The horror genre is a way of processing our fears and anxieties, and as a result tends to reflect the issues that exist at the time the stories or films are written. During the Reagan era, in the early 1980s, horror films tended to depict attacks on innocence, with grisly deaths befalling wayward teens, their overly conservative parents baffled as to how to understand or protect them. In the 2000s, post-9/11 trauma combined with a news cycle detailing U.S. tactics in hunting down and interrogating suspected terrorists led to the rise of the “torture porn” sub-genre. Now, at the end of the decade, the 2010s’ most common style of horror film has been one in which a family unit is decimated, either from without or (more commonly) within.
Hereditary is the latest example of a film where the family as a whole — rather than one specific member — faces a threat. It’s not new for characters in horror movies to have families, or for family units to be central to the story (as in Hitchcock’s Psycho). But the modern family as protagonist is relatively recent, with movies such as The Amityville Horror (1979) and Poltergeist (1982) depicting average, everyday families under attack by supernatural forces. In terms of a modern family being attacked by a member of their own, the notion is most prominently seen first in George A. Romero’s Night Of The Living Dead (1968), in which brothers and daughters attack their kin, who are paralyzed when confronted with a formerly trusted relative now turned murderous.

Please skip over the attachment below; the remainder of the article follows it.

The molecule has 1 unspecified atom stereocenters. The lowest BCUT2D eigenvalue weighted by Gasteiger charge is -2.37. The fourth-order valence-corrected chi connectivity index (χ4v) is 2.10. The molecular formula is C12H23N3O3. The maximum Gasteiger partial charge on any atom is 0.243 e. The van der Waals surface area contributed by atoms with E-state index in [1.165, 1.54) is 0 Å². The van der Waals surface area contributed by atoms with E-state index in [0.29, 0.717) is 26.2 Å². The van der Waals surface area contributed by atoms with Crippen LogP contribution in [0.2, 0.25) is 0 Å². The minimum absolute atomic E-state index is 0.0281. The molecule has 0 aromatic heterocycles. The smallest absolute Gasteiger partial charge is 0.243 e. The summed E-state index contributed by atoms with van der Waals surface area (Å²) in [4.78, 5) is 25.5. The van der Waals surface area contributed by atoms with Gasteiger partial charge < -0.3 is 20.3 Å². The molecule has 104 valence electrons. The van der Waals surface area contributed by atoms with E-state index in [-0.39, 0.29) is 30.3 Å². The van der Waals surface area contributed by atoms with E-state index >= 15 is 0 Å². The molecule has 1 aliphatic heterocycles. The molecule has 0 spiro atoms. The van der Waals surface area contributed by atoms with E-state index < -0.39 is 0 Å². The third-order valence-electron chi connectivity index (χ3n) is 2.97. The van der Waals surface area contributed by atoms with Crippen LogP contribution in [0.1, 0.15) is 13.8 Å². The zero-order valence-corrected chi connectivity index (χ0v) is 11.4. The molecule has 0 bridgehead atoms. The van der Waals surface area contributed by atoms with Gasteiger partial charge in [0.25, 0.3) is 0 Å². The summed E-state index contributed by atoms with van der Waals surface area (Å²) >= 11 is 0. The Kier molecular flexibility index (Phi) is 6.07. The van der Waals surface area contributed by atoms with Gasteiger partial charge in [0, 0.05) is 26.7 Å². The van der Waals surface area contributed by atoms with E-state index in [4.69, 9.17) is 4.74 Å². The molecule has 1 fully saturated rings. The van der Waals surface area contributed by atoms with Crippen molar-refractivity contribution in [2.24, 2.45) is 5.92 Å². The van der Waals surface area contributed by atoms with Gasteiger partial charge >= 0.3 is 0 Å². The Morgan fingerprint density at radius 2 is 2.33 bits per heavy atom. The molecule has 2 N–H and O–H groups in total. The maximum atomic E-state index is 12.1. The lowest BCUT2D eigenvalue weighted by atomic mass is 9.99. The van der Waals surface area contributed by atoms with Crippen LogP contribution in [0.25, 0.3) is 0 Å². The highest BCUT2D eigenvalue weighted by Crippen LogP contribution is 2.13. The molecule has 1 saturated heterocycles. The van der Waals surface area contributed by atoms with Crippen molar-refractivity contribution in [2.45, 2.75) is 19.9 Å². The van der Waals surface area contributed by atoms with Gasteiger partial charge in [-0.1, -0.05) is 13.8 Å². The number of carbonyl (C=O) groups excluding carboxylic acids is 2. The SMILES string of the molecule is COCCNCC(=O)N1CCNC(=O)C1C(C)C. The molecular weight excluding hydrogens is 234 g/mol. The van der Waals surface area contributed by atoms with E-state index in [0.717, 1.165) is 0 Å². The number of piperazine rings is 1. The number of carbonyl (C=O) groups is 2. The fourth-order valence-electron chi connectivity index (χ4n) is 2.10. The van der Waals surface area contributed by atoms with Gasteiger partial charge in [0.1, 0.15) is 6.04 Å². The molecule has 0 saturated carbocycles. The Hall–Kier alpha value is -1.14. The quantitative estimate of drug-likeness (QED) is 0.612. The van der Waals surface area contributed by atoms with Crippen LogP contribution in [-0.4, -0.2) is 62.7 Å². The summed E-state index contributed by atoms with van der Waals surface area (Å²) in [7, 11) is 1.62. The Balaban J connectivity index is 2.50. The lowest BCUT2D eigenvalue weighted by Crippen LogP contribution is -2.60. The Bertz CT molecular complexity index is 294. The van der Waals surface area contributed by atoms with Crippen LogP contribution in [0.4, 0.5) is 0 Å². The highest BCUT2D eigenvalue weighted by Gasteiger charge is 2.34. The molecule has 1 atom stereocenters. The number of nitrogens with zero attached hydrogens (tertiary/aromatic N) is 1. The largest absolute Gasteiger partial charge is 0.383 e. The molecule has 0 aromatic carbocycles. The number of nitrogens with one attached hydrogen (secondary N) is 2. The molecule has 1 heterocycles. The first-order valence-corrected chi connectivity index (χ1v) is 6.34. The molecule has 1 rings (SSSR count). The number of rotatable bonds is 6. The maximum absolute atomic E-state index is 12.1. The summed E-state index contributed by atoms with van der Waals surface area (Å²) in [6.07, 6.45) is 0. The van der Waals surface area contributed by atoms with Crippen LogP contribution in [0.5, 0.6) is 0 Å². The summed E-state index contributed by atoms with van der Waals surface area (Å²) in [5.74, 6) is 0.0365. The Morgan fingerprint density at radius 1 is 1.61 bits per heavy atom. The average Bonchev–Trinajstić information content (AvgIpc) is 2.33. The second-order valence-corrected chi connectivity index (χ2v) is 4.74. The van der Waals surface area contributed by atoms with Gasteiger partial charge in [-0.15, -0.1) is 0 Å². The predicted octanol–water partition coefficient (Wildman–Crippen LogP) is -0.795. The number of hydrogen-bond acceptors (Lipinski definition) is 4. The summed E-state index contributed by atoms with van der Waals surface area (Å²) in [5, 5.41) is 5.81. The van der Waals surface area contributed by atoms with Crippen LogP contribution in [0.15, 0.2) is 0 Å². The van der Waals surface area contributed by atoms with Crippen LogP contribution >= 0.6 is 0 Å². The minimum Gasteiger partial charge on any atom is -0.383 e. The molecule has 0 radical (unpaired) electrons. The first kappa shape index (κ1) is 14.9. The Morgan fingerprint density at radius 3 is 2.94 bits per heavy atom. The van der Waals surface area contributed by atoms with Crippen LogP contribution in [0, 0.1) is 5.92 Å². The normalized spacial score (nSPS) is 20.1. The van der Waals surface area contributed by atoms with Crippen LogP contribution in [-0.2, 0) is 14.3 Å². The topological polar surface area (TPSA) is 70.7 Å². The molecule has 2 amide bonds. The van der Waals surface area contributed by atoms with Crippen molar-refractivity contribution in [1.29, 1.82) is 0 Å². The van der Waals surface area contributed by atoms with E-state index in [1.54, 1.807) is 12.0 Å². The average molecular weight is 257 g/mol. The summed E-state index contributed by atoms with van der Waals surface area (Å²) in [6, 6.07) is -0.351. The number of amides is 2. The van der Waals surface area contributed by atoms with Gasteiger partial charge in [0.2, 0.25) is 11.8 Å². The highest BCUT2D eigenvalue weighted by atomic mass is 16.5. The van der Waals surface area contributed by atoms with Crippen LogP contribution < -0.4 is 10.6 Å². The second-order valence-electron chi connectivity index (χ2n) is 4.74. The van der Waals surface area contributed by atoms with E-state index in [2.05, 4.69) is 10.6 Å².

It’s that element that pervades many horror films of the ‘10s — the fear that those you trust are, in fact, the greatest threat. It’s used as subtext in many films about supernatural possession, the granddaddy of which is William Friedkin’s The Exorcist (1973), whose influence can be widely seen. Recently, films in The Conjuring series, the Insidious films, and the Paranormal Activity series all involve family members seized by evil. Writer-director Mike Flanagan’s work is particularly concerned with families attacked from within by a possessed or supernaturally cursed member, as is seen in his Oculus (2013), Before I Wake (2016), and Ouija: Origin Of Evil (2016). In these films, evil is an outside force, preying on a family’s weaknesses, and they may or may not be triumphant.